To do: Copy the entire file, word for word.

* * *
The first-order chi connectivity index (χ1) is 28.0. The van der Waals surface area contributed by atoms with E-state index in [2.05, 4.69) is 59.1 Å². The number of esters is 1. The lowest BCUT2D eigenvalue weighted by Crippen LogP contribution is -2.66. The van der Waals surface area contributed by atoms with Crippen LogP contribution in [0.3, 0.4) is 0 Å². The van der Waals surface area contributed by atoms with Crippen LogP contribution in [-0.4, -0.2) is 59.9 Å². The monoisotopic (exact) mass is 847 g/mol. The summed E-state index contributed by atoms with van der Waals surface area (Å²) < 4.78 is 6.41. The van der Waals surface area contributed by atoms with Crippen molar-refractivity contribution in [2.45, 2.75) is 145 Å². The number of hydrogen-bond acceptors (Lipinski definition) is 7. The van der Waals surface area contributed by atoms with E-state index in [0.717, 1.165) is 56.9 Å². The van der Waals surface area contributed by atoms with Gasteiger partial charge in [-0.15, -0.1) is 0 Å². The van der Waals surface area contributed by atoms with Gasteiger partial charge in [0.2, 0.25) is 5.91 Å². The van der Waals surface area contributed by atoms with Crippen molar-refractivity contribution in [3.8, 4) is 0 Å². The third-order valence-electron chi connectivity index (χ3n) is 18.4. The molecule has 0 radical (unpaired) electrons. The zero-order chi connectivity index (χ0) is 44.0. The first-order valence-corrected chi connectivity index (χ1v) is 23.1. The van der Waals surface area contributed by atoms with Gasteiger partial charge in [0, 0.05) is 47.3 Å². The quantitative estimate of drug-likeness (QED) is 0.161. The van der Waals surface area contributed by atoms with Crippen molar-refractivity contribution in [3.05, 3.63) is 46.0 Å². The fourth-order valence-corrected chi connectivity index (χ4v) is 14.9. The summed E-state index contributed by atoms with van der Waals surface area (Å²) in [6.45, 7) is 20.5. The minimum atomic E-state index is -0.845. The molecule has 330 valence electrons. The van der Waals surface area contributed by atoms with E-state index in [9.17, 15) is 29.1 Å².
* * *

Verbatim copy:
The first-order chi connectivity index (χ1) is 28.0. The van der Waals surface area contributed by atoms with E-state index in [2.05, 4.69) is 59.1 Å². The number of esters is 1. The lowest BCUT2D eigenvalue weighted by Crippen LogP contribution is -2.66. The van der Waals surface area contributed by atoms with Crippen LogP contribution in [0.3, 0.4) is 0 Å². The van der Waals surface area contributed by atoms with Crippen LogP contribution in [-0.4, -0.2) is 59.9 Å². The monoisotopic (exact) mass is 847 g/mol. The summed E-state index contributed by atoms with van der Waals surface area (Å²) < 4.78 is 6.41. The van der Waals surface area contributed by atoms with Crippen molar-refractivity contribution in [2.45, 2.75) is 145 Å². The number of hydrogen-bond acceptors (Lipinski definition) is 7. The van der Waals surface area contributed by atoms with E-state index in [0.717, 1.165) is 56.9 Å². The van der Waals surface area contributed by atoms with Gasteiger partial charge in [-0.15, -0.1) is 0 Å². The van der Waals surface area contributed by atoms with Gasteiger partial charge in [0.2, 0.25) is 5.91 Å². The van der Waals surface area contributed by atoms with Crippen molar-refractivity contribution in [3.8, 4) is 0 Å². The third-order valence-electron chi connectivity index (χ3n) is 18.4. The molecule has 0 radical (unpaired) electrons. The zero-order chi connectivity index (χ0) is 44.0. The first-order valence-corrected chi connectivity index (χ1v) is 23.1. The van der Waals surface area contributed by atoms with Gasteiger partial charge in [0, 0.05) is 47.3 Å². The quantitative estimate of drug-likeness (QED) is 0.161. The van der Waals surface area contributed by atoms with Crippen molar-refractivity contribution in [3.05, 3.63) is 46.0 Å². The fourth-order valence-corrected chi connectivity index (χ4v) is 14.9. The summed E-state index contributed by atoms with van der Waals surface area (Å²) in [6.45, 7) is 20.5. The minimum atomic E-state index is -0.845. The molecule has 330 valence electrons. The van der Waals surface area contributed by atoms with E-state index in [9.17, 15) is 29.1 Å².